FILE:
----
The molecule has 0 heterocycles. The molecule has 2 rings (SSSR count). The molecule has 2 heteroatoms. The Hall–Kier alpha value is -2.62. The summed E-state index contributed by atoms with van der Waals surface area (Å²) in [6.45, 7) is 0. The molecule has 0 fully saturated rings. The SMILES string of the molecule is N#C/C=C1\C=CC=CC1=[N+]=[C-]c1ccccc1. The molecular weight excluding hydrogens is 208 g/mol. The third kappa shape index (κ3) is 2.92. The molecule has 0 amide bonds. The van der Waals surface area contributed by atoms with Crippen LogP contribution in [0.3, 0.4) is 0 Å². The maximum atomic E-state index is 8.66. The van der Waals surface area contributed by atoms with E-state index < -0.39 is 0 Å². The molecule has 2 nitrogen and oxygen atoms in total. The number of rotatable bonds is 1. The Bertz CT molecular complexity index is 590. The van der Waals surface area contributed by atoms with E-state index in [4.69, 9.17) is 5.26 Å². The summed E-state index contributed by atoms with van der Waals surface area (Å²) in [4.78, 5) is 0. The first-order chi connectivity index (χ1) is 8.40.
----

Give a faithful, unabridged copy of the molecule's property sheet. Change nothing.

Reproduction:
The molecule has 0 heterocycles. The molecule has 2 rings (SSSR count). The molecule has 2 heteroatoms. The Hall–Kier alpha value is -2.62. The summed E-state index contributed by atoms with van der Waals surface area (Å²) in [6.45, 7) is 0. The molecule has 0 fully saturated rings. The SMILES string of the molecule is N#C/C=C1\C=CC=CC1=[N+]=[C-]c1ccccc1. The molecular weight excluding hydrogens is 208 g/mol. The third kappa shape index (κ3) is 2.92. The molecule has 0 amide bonds. The van der Waals surface area contributed by atoms with Crippen LogP contribution in [0.3, 0.4) is 0 Å². The maximum atomic E-state index is 8.66. The van der Waals surface area contributed by atoms with E-state index < -0.39 is 0 Å². The molecule has 2 nitrogen and oxygen atoms in total. The number of rotatable bonds is 1. The Bertz CT molecular complexity index is 590. The van der Waals surface area contributed by atoms with E-state index in [4.69, 9.17) is 5.26 Å². The summed E-state index contributed by atoms with van der Waals surface area (Å²) in [4.78, 5) is 0. The first-order chi connectivity index (χ1) is 8.40.